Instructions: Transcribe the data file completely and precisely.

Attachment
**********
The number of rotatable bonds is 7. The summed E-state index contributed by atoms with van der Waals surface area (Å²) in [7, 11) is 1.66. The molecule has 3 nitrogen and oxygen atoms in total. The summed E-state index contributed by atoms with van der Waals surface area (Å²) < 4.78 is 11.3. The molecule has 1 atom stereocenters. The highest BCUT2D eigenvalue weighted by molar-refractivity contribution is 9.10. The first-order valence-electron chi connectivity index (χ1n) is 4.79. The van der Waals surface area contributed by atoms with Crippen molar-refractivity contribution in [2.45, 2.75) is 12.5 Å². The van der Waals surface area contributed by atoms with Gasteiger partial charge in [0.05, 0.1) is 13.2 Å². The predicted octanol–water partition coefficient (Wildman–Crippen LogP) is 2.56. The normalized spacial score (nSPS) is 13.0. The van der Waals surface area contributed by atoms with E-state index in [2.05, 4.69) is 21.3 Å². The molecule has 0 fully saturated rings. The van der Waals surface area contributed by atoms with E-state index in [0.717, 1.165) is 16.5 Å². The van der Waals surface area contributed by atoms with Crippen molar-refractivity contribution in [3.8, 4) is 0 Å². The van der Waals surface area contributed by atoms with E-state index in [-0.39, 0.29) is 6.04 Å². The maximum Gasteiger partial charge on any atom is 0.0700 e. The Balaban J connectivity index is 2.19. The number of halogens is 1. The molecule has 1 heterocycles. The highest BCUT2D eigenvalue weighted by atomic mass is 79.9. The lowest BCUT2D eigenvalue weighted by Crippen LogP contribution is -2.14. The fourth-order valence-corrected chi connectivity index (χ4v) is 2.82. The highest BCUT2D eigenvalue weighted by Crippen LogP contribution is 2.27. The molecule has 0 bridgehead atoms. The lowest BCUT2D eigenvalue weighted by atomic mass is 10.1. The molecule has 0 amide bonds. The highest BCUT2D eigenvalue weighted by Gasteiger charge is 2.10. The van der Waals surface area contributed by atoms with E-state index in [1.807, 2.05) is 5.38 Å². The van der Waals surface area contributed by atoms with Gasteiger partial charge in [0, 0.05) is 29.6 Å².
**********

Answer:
The number of rotatable bonds is 7. The summed E-state index contributed by atoms with van der Waals surface area (Å²) in [7, 11) is 1.66. The molecule has 3 nitrogen and oxygen atoms in total. The summed E-state index contributed by atoms with van der Waals surface area (Å²) < 4.78 is 11.3. The molecule has 1 atom stereocenters. The highest BCUT2D eigenvalue weighted by molar-refractivity contribution is 9.10. The first-order valence-electron chi connectivity index (χ1n) is 4.79. The van der Waals surface area contributed by atoms with Crippen molar-refractivity contribution in [2.45, 2.75) is 12.5 Å². The van der Waals surface area contributed by atoms with Gasteiger partial charge in [0.05, 0.1) is 13.2 Å². The predicted octanol–water partition coefficient (Wildman–Crippen LogP) is 2.56. The normalized spacial score (nSPS) is 13.0. The van der Waals surface area contributed by atoms with E-state index in [2.05, 4.69) is 21.3 Å². The molecule has 0 fully saturated rings. The van der Waals surface area contributed by atoms with E-state index in [0.717, 1.165) is 16.5 Å². The van der Waals surface area contributed by atoms with Crippen molar-refractivity contribution in [3.8, 4) is 0 Å². The van der Waals surface area contributed by atoms with E-state index in [-0.39, 0.29) is 6.04 Å². The maximum Gasteiger partial charge on any atom is 0.0700 e. The Balaban J connectivity index is 2.19. The number of halogens is 1. The molecule has 1 heterocycles. The highest BCUT2D eigenvalue weighted by atomic mass is 79.9. The lowest BCUT2D eigenvalue weighted by Crippen LogP contribution is -2.14. The fourth-order valence-corrected chi connectivity index (χ4v) is 2.82. The highest BCUT2D eigenvalue weighted by Crippen LogP contribution is 2.27. The molecule has 0 bridgehead atoms. The lowest BCUT2D eigenvalue weighted by atomic mass is 10.1. The molecule has 0 amide bonds. The highest BCUT2D eigenvalue weighted by Gasteiger charge is 2.10. The van der Waals surface area contributed by atoms with E-state index in [1.807, 2.05) is 5.38 Å². The van der Waals surface area contributed by atoms with Gasteiger partial charge in [0, 0.05) is 29.6 Å².